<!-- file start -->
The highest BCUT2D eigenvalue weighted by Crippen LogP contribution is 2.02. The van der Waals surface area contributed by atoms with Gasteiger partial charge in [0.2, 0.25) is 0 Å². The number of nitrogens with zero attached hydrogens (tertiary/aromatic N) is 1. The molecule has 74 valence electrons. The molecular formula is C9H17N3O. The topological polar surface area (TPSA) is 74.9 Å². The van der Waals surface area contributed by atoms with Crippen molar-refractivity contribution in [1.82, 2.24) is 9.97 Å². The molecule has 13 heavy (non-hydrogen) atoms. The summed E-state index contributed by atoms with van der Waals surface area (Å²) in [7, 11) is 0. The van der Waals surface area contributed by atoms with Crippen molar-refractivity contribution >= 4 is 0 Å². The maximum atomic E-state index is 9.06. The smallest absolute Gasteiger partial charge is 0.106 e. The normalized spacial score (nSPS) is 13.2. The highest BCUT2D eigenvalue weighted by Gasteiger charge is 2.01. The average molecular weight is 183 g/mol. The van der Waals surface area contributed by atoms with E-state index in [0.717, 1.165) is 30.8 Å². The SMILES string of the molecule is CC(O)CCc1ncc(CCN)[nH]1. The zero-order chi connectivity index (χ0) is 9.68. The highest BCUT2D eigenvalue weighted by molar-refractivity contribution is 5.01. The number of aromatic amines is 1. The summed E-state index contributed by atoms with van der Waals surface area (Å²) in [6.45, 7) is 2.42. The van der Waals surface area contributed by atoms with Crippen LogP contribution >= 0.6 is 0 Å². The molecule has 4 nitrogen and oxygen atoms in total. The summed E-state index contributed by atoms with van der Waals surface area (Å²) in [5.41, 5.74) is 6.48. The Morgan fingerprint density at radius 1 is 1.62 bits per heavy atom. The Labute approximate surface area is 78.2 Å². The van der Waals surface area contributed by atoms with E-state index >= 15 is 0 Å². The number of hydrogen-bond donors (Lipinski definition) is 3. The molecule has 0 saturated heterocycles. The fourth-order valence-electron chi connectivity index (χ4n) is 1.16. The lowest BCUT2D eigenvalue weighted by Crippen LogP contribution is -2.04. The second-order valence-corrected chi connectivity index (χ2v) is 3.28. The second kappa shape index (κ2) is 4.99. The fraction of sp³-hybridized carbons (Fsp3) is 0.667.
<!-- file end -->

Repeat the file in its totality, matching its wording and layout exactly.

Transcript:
The highest BCUT2D eigenvalue weighted by Crippen LogP contribution is 2.02. The van der Waals surface area contributed by atoms with Gasteiger partial charge in [0.2, 0.25) is 0 Å². The number of nitrogens with zero attached hydrogens (tertiary/aromatic N) is 1. The molecule has 74 valence electrons. The molecular formula is C9H17N3O. The topological polar surface area (TPSA) is 74.9 Å². The van der Waals surface area contributed by atoms with Crippen molar-refractivity contribution in [1.82, 2.24) is 9.97 Å². The molecule has 13 heavy (non-hydrogen) atoms. The summed E-state index contributed by atoms with van der Waals surface area (Å²) in [7, 11) is 0. The van der Waals surface area contributed by atoms with Crippen molar-refractivity contribution >= 4 is 0 Å². The maximum atomic E-state index is 9.06. The smallest absolute Gasteiger partial charge is 0.106 e. The normalized spacial score (nSPS) is 13.2. The highest BCUT2D eigenvalue weighted by Gasteiger charge is 2.01. The average molecular weight is 183 g/mol. The van der Waals surface area contributed by atoms with E-state index in [0.717, 1.165) is 30.8 Å². The SMILES string of the molecule is CC(O)CCc1ncc(CCN)[nH]1. The zero-order chi connectivity index (χ0) is 9.68. The highest BCUT2D eigenvalue weighted by molar-refractivity contribution is 5.01. The number of aromatic amines is 1. The summed E-state index contributed by atoms with van der Waals surface area (Å²) in [6.45, 7) is 2.42. The van der Waals surface area contributed by atoms with Crippen LogP contribution >= 0.6 is 0 Å². The molecule has 4 nitrogen and oxygen atoms in total. The summed E-state index contributed by atoms with van der Waals surface area (Å²) in [5.41, 5.74) is 6.48. The Morgan fingerprint density at radius 1 is 1.62 bits per heavy atom. The Labute approximate surface area is 78.2 Å². The van der Waals surface area contributed by atoms with E-state index >= 15 is 0 Å². The number of hydrogen-bond donors (Lipinski definition) is 3. The molecule has 0 saturated heterocycles. The fourth-order valence-electron chi connectivity index (χ4n) is 1.16. The lowest BCUT2D eigenvalue weighted by Crippen LogP contribution is -2.04. The second-order valence-corrected chi connectivity index (χ2v) is 3.28. The second kappa shape index (κ2) is 4.99. The fraction of sp³-hybridized carbons (Fsp3) is 0.667.